Headless Raspberry Pi Setup

Headless Raspberry Pi SetupPhoto by
By Hemerson Carlin惻
3 min read惻

I have recently bought a Raspberry Pi 4 Model B and decided I should document the basic steps for future reference given I have never setup a Pi before.

In case you happen to be at the same spot as myself, I hope you find this article helpful too.

Installing the Operating System to a microSD card

I used to install the operating system on the SD card (it has a variety of Operating Systems for you to choose) and I also had to enable SSH as I didn't have a spare monitor nor an external keyboard to set it up afterwards.

Raspberry Pi Imager
Raspberry Pi Imager

Raspberry Pi OS Lite was my choice as I knew in advance I was not going to need a desktop environment to access to my Pi.

Enabling SSH

After installing the OS on the SD card, we need to add an empty ssh file in it in order to have remote access via SSH.

SSH is disabled by default and creating this file is enough to turn on this option.

Running diskutil list should give us the location of the SSD card:

$ diskutil list

/dev/disk0 (internal, physical):

/dev/disk1 (synthesized):

/dev/disk2 (external, physical):  =====>>>>> this is the SSD card

I ran this step a few times and depending on your OS the SD card is umounted automatically. My recommentation is to check whether you can access /Volumes/boot first. This is where the empty ssh file should be created.

Should you have access to /Volumes/boot, happy days! If not, try mounting and/or unmounting /dev/disk2 and check if you have access to /Volumes/boot again.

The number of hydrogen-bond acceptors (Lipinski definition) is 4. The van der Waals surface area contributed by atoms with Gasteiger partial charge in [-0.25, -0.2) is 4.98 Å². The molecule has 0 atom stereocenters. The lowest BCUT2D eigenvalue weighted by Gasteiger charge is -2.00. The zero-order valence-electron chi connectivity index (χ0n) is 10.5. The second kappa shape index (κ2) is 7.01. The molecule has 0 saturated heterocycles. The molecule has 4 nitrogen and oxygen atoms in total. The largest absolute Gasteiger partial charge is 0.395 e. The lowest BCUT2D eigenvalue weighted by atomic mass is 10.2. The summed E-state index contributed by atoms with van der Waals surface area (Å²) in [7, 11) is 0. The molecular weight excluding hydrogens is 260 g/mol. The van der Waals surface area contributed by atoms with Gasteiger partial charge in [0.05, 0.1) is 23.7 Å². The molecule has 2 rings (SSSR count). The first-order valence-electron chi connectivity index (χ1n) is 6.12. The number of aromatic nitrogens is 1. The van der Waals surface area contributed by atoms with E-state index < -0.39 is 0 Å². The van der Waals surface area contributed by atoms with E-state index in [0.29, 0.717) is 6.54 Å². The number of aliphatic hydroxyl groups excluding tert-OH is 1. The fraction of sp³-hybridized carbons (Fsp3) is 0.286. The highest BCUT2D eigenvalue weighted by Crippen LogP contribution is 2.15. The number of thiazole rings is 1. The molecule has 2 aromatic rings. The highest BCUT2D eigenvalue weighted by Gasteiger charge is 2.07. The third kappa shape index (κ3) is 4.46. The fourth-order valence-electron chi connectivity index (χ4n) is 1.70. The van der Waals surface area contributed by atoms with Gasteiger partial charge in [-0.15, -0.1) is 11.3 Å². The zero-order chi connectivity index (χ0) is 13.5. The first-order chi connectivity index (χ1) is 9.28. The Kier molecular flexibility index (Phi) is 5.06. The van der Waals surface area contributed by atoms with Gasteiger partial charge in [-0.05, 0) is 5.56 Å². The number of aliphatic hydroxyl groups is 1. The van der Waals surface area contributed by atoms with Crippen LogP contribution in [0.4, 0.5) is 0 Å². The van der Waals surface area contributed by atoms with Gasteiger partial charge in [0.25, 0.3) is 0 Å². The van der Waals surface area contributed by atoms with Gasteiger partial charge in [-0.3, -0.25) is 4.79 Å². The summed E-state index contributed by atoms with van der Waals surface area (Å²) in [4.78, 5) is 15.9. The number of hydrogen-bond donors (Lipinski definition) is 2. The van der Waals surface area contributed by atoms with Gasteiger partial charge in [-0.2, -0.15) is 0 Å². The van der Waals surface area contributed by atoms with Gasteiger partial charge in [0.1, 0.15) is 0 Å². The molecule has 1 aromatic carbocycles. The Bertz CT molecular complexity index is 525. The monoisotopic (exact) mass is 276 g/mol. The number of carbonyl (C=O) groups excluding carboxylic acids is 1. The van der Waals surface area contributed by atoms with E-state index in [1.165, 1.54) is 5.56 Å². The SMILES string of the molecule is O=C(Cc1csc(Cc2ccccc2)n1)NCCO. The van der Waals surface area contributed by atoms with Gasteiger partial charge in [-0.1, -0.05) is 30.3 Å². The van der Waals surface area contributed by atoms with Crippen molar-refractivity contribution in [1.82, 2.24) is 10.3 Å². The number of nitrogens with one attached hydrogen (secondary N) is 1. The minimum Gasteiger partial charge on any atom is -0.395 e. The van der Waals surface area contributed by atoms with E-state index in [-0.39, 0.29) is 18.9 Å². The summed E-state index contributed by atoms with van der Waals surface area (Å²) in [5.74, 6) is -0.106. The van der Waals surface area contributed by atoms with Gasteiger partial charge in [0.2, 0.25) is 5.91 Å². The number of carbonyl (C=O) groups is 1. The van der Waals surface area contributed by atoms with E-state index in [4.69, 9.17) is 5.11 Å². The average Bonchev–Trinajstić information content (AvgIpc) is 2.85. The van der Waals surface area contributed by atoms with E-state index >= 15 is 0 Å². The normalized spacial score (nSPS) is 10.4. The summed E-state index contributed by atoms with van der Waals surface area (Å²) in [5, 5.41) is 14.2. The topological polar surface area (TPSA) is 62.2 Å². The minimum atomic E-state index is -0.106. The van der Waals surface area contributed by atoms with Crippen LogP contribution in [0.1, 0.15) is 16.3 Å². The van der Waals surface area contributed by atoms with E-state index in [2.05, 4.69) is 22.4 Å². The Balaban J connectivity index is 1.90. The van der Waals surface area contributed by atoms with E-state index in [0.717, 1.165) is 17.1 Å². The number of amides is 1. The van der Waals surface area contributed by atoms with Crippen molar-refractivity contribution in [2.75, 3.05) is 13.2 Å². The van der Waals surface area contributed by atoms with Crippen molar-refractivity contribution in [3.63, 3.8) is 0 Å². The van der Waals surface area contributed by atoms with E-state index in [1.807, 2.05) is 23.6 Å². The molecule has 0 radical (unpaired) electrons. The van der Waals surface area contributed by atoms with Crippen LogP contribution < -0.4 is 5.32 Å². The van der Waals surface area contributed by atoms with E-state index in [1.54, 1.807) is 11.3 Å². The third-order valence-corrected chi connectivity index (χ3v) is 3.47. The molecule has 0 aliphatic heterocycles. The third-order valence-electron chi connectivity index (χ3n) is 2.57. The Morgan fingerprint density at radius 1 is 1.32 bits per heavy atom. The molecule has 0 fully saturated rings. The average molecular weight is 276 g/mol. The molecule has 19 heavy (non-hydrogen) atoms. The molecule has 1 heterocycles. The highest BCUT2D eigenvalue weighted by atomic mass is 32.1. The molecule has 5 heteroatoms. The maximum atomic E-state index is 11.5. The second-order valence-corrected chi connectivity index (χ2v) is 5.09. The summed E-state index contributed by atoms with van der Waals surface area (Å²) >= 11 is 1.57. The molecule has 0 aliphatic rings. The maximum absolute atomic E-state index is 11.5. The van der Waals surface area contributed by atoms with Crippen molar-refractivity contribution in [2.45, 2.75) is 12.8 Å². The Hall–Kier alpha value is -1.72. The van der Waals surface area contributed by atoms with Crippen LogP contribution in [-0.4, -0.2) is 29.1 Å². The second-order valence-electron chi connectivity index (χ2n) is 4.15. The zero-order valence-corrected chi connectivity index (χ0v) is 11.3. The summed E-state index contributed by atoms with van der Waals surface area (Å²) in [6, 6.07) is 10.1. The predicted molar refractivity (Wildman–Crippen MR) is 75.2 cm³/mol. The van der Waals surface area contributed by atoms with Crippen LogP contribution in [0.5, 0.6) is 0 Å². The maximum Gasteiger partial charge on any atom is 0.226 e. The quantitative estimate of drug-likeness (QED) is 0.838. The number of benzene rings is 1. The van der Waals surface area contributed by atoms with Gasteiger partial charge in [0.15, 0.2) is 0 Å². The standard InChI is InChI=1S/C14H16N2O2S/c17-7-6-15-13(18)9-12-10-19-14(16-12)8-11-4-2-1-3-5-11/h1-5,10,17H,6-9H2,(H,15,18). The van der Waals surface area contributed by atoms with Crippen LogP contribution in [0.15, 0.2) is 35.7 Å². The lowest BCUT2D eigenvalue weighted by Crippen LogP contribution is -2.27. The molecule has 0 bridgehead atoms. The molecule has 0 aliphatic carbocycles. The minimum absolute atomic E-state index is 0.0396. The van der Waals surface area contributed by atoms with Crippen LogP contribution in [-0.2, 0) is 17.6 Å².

$ diskutil unmount /dev/disk2 # unmount the SSD card
$ diskutil mountDisk /dev/disk2  # mount the SSD card

Once you are sorted with that, simply run the following command to create the empty ssh file:

$ touch /Volumes/boot/ssh # creates the empty ssh file: this automatically enables SSH in the Raspberry Pi after booting it up.

Last but not least, eject the disk:

$ diskutil eject /dev/disk2

Connecting to the Raspberry Pi via SSH

raspberrypi.local should be Pi's default host on your local network. If that's not the case, you'll need access to your router in order to identify the Pi's IP address. I'm not gonna deep dive on how to do that since every router is different.

As I'm running a I didn't have to dig much to find the Pi's IP address.

The default username and password for the Raspberry Pi are pi and raspberry. Needless to say you should definitely change those after setting up your Raspberry Pi.

# Connect to the Raspberry Pi via SSH
$ ssh [email protected]
# when asked to enter the password: raspberry

Setting up the Raspberry Pi

Once you're in, run sudo raspi-config to start the configuration.

raspi-config's configuration interface
raspi-config's configuration interface

I didn't do much here. A few things I'd say are important to update are:

  • šŸ” Password.
  • šŸŒŽ Localisation options (check Locale, Timezone and WLAN Country).
  • šŸš€ Update this tool to the latest version.

Done! Your Raspberry Pi is ready to be used.

I hope that's helpful and interesting to you. šŸ‘‹šŸ¼

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If you see something wrong, think this page needs clarification, you found a typo or any other suggestion you might have feel free to open a PR and I will take care of the rest.

My entire site is available to edit on GitHub and all are very welcome šŸ¤™šŸ¼.


Hemerson Carlin, also known as mersocarlin, is passionate and resourceful full-stack Software Engineer with 10+ years of experience focused on agile development, architecture and team building.

This is the space to share the things he likes, a couple of ideas and some of his work.

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